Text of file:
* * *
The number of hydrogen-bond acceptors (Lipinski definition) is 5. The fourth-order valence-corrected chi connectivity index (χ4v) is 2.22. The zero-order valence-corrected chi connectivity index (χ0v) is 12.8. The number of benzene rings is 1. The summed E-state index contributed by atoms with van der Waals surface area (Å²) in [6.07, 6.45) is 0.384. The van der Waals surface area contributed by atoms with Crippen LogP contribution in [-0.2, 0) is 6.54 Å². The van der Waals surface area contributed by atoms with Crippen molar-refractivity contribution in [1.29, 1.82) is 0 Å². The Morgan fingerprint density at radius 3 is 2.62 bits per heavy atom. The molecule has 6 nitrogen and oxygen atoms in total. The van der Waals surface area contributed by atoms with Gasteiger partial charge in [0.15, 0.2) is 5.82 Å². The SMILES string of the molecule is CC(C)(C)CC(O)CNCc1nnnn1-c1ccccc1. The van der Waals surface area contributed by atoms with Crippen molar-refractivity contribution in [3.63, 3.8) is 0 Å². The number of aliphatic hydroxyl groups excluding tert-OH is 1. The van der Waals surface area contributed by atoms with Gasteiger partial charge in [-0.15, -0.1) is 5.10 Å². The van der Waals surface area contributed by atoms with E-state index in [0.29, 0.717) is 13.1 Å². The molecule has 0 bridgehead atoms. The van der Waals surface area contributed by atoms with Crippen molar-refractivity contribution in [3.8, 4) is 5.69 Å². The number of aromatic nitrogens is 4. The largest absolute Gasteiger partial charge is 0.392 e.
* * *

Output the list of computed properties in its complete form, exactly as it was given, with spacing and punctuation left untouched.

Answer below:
The number of hydrogen-bond acceptors (Lipinski definition) is 5. The fourth-order valence-corrected chi connectivity index (χ4v) is 2.22. The zero-order valence-corrected chi connectivity index (χ0v) is 12.8. The number of benzene rings is 1. The summed E-state index contributed by atoms with van der Waals surface area (Å²) in [6.07, 6.45) is 0.384. The van der Waals surface area contributed by atoms with Crippen LogP contribution in [-0.2, 0) is 6.54 Å². The van der Waals surface area contributed by atoms with Crippen molar-refractivity contribution in [1.29, 1.82) is 0 Å². The Morgan fingerprint density at radius 3 is 2.62 bits per heavy atom. The molecule has 6 nitrogen and oxygen atoms in total. The van der Waals surface area contributed by atoms with Gasteiger partial charge in [0.15, 0.2) is 5.82 Å². The SMILES string of the molecule is CC(C)(C)CC(O)CNCc1nnnn1-c1ccccc1. The van der Waals surface area contributed by atoms with Crippen molar-refractivity contribution in [3.63, 3.8) is 0 Å². The number of aliphatic hydroxyl groups excluding tert-OH is 1. The van der Waals surface area contributed by atoms with Gasteiger partial charge in [-0.15, -0.1) is 5.10 Å². The van der Waals surface area contributed by atoms with E-state index in [0.29, 0.717) is 13.1 Å². The molecule has 0 bridgehead atoms. The van der Waals surface area contributed by atoms with Crippen molar-refractivity contribution in [3.8, 4) is 5.69 Å². The number of aromatic nitrogens is 4. The largest absolute Gasteiger partial charge is 0.392 e.